Tax implications

Lee Manning, senior partner at the accountancy firm Raffingers, emphasised the financial and tax implications of the IR35 changes, with agencies set to bear the brunt of employer NIC charges, so forcing change.

He went on to recommend recruitment agencies review all of their PSC contractors to see if they are caught by IR35. Only after a review could the various alternative options be considered.

Check IR35 insurance policy wording

Stuart Armstrong from Lockton Insurance Brokers acknowledged that whilst recruiters were naturally concerned about tax implications of IR35, very few were thinking about its impact on insurance. The industry had seen a recent growth in policies claiming to help reduce IR35 exposure but as yet none exist to protect agencies and hirers against PAYE and NIC exposure. Even if a policy were to be created it would amount to nothing more than an inducement to undertake contract reviews, when policy conditions were unlikely ever to result in a pay out.

Armstrong explained that the umbrella sector had resulted in numerous employment related claims on insurers such that insurers were pulling out of the market, and premiums were on the increase.  “All agencies should carry employers liability insurance, and should be aware that premiums will no longer remain as low as in the past”.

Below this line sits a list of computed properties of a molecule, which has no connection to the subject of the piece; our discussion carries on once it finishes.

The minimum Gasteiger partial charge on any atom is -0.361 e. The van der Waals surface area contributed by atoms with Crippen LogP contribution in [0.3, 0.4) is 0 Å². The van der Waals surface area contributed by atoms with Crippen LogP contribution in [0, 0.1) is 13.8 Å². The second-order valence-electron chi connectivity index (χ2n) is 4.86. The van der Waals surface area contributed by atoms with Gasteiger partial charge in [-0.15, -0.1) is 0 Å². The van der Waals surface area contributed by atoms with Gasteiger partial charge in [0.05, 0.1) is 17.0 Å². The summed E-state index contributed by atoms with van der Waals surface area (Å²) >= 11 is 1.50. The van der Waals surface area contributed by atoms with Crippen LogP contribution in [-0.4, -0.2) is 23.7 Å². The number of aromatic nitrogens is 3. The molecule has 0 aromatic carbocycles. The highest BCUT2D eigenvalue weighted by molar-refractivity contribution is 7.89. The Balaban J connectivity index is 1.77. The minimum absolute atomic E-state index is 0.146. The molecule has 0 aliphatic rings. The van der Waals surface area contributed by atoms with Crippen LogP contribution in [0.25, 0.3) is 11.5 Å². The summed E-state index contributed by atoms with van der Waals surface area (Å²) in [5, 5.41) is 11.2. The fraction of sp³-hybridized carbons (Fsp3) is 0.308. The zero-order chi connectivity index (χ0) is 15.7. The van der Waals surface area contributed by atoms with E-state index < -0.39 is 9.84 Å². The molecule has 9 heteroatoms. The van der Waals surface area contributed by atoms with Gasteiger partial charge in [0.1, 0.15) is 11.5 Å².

He went on to warn recruiters to be very wary of what policies they purchase. “Contract review is often what the provider is seeking to achieve. However does the policy do as it says on the tin? If it doesn’t unconditionally insure against PAYE and NIC as well as penalty liabilities, recruiters could be wasting their money.”

HMRC and the CEST tool

Senior recruiters were keen to hear Justin Giles, IPD Employment Status and Intermediaries Policy at HMRC, explain Check Employment Status for Tax (CEST) service tool.  HMRC has created a new prototype which Justin demonstrated, explaining some of the key changes to a ‘lively’ audience.

The discussion included some key points on status such as mutuality of obligation. On this point Justin confirmed that whilst others disagree with HMRC’s view, mutuality exists in every contract, the very point that Peter Lappin had explained earlier.